The court’s decision Thursday does not prevent the Trump administration from working to rescind the DACA program in the future, meaning the fate of the deportation reprieve could be decided by voters in the November general election.
The case traces back to 2012, when then-President Obama established DACA through executive action. Nearly 700,000 people are now enrolled in the program, which grants a renewable two-year deferral from deportation and makes applicants eligible for work permits, driver’s licenses and health insurance.Trump, who campaigned on a promise to end Obama’s “illegal executive amnesties,” announced plans in 2017 to rescind the program. The move was met with swift legal challenges, and federal lower court judges in three cases ruled against the Trump administration. Appearing before the Supreme Court last fall, the Trump administration argued that its decision to rescind DACA is not reviewable by courts. A majority of justices rejected that argument Thursday, but several of the court’s reliably conservative members embraced the view in a dissenting opinion. In his dissent, Justice Clarence Thomas argued that the Obama-era program was “unlawful from its inception,” and that the court should not have second-guessed the Trump administration’s decision to rescind it. “The Court could have made clear that the solution respondents seek must come from the Legislative Branch. Instead, the majority has decided to prolong DHS’ initial overreach by providing a stopgap measure of its own,” Thomas wrote. “In doing so, it has given the green light for future political battles to be fought in this Court rather than where they rightfully belong — the political branches,” added Thomas, whose dissent was joined by fellow conservative Justices Samuel Alito and Neil Gorsuch.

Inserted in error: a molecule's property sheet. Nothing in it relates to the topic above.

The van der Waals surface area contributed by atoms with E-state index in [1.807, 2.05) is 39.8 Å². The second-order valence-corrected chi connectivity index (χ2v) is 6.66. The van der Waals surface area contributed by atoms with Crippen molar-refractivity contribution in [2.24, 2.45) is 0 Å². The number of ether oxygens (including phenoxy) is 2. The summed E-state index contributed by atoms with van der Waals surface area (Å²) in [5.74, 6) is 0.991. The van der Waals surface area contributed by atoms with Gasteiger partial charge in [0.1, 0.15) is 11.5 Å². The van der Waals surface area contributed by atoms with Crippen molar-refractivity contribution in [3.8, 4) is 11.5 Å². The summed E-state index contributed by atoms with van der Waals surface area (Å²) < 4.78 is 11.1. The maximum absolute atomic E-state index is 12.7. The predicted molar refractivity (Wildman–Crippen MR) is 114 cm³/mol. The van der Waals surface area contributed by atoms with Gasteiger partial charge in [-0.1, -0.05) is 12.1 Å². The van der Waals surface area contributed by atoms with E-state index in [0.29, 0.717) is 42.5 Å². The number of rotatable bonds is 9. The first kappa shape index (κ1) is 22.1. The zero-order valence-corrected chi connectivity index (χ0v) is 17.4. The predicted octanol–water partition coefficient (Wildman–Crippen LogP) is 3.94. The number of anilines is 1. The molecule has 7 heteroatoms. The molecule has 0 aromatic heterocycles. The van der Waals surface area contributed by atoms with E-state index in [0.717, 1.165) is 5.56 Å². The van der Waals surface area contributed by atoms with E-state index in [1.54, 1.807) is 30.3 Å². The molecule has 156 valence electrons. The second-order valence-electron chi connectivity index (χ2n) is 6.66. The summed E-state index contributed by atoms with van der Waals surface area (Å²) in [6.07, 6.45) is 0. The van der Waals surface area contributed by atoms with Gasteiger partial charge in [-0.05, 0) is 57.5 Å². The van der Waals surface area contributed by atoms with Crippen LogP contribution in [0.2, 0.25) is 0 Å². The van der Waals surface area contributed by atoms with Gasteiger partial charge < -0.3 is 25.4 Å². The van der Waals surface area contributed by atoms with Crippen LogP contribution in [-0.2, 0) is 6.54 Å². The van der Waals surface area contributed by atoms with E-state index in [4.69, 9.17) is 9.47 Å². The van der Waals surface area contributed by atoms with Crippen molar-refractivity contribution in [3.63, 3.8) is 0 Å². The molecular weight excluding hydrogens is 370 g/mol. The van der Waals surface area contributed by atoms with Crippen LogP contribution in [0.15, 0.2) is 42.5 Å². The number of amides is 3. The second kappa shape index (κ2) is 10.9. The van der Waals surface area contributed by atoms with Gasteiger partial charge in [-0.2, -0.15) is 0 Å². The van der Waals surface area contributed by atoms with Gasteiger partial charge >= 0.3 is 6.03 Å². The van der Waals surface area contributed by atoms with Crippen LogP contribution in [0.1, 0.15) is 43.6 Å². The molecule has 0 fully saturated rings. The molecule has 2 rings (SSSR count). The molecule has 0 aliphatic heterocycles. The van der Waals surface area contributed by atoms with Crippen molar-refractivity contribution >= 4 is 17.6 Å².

The decision to preserve DACA marks the third time Roberts cast the deciding vote on a major Trump immigration policy, and is likely to further cement his image as the court’s new swing vote.
Roberts previously sided with the conservative justices to uphold the administration’s restrictions on inbound travel from several Muslim-majority countries. Last term he joined the liberal bloc to prevent the administration from adding a citizenship question to the 2020 census, based on similar legal grounds as the DACA decision.
In both the census and DACA cases, the Supreme Court’s decision was guided by a federal statute called the Administrative Procedure Act, which concerns how much decision-making power resides with federal agencies. The narrow issue before the court in DACA was whether the Trump administration’s repeal was legally justified or if it was “arbitrary and capricious,” and thus illegal under the act.
In finding that the administration violated the act, Roberts was joined by liberal Justices Ruth Bader Ginsburg, Stephen Breyer and Elena Kagan. Justice Sonia Sotomayor also signed onto the majority opinion, but said she would have left open the possibility of the DACA rescission being challenged on equal protection grounds.
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Categorised in: Immigration Blog
This post was written by Art Oganesian